In addition to these variations and others indicated above, certain variations and modifications of the invention will doubtless occur to those skilled in the art to which this invention pertains. It should be understood that the invention produces a corrugated paperboard product without increasing the preexisting moisture content differential between the lower facing sheet and the single faced web, thus reducing the tendency to warp. This is achieved by the use of dielectric heating, rather than by direct heat transfer through the lower web. Moisture evaporated from the adhesive material, it is believed, tends to preferentially absorb in the lower facing sheet, where by the bonding process actually tend to equalize the moisture contents.

Practice of the invention is therefore not limited to the illustrative forms shown and described and that the appended claims are intended to cover all such variations and modifications as come within the true spirit and scope of this invention in its broader aspects.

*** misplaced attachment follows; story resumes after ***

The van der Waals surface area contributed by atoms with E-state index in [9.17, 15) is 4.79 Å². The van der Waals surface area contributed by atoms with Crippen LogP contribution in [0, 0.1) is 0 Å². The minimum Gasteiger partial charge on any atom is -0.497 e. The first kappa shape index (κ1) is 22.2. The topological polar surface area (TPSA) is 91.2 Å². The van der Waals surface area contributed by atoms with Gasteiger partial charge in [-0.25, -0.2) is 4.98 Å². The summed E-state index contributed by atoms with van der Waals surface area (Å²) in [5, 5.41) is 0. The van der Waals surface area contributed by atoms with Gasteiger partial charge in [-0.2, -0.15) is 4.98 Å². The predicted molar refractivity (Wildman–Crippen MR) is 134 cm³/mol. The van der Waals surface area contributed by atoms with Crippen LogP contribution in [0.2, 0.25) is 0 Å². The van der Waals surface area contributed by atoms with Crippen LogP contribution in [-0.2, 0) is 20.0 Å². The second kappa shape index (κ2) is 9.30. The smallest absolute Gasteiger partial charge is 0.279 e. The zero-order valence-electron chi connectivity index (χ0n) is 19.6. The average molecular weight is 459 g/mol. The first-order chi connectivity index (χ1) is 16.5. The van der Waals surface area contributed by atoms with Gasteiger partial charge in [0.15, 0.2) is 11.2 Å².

What is claimed is:

1. A doublebacker machine comprising:

a web heating section;

means for guiding a single faced corrugated paper web to pass through said heating section;

means for applying a liquid-softened adhesive composition to the exposed peaks of the corrugations 8f such web when travelling toward said heating secmeans for guiding a facing sheet into contact with said peaks when travelling to said heating section to form partially completed corrugated paperboard;